A Window Farm built of recyclable materials. It was built and displayed by the Agribusiness Society (ABS) of the University of the West Indies (UWI) at its orientation week event.
In studies at the University of the West Indies, most agri-based students learn of the movement of people from rural areas to urban areas in search of employment and entertainment. We students are taught that as a direct result of this movement, rural agriculture suffers. ‘Many young persons simply do not perceive agriculture to be a worthwhile career.’ We’ve all heard this phrase before. However this trend seems to be changing worldwide. With the ever increasing demand for food and nutrition security, health concerns are rising. These include the issue of genetically modified foods and their contamination of natural food commodities; the negative effect that industrial agriculture has on biodiversity and the environment; and the need for sustainable agriculture among other issues. A new trend has emerged in the global landscape. I refer to Urban Agriculture. This is the practice of cultivating, processing and distributing food in, or around, a village, town or city. Urban agriculture in addition can also involve animal husbandry, aquaculture, agro-forestry, and horticulture. It also has the added benefit of beautifying an urban area and encouraging communication and business within small communities of larger cities. In developing countries and poorer states, urban farming contributes most to the nutrition and health of persons living in highly populated city areas. The best example of urban agriculture in the Caribbean is the Cuban Green Revolution whereby through necessity the government and the people of Cuba worked together to turn the urban areas of the country into green, food producing and sustainable settings. The Agribusiness Society of UWI has done its part in highlighting the benefits of urban farming by building and demonstrating techniques for the craft. I refer to the creation of our very own Window Farm, a vertical hydroponic garden for growing food in the window of your own home and the Multi – Storey Garden which was featured twice on this blog. (See part two the Multi Storey Garden Post here!)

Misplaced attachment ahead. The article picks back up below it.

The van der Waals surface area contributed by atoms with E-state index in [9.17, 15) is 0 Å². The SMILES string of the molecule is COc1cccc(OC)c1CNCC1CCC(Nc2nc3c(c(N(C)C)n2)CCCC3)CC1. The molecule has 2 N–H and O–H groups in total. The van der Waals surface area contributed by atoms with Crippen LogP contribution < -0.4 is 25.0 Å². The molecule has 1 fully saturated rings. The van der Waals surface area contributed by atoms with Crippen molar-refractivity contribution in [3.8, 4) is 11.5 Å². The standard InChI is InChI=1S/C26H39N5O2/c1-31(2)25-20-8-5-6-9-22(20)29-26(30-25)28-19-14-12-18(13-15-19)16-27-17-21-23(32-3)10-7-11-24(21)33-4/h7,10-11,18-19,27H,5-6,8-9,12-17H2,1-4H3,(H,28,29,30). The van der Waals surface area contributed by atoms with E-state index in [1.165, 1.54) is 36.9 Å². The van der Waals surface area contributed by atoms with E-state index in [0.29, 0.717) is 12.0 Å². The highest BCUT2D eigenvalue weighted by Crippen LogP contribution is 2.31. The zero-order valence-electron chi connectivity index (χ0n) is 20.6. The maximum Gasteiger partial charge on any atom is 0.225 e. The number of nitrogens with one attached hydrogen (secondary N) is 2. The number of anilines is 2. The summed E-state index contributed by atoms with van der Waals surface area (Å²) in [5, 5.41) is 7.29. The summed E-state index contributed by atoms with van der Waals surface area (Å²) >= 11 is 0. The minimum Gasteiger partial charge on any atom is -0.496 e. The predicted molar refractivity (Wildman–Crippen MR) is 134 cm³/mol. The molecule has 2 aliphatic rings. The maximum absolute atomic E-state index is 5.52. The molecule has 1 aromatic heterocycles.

The light bulbs place in the set up are meant to support the plants during winter months in colder climates. However they are useless in the Caribbean and are simply placed there for the display. This is an example of appropriating urban farm technologies
Similar to many other worldwide trends, blogs and other online communities centred on Urban Agriculture have grown at breathtaking speed as people like you, me and others all over the world have taken initiative and communicate information of all sorts concerning the craft. As a result you can gather a mass amount of information on urban agriculture from the internet. A good place to start would be here at the links below, but you should note that adaptation of these technologies will differ in the Caribbean due to our geographical location. Not every urban agriculture technique is suited for our region and vice versa. Here are some links to start you of right on your urban agriculture endeavours!
http://urbanagriculture-news.blogspot.com/ - Urban Agriculture News is a news service providing a review of daily news pertinent to the urban farming community, as well as city planners, landscape designers & urban developers that are planning & practicing alternative farming within urban environments.
http://localblu.com/blog/ - A ‘local’ movement of people from all over the United States, with a myriad of backgrounds. Together they all contribute to the operation of this blog centered on urban farming and sustainability, among other topics
Localblu.com – an urban agriculture resource.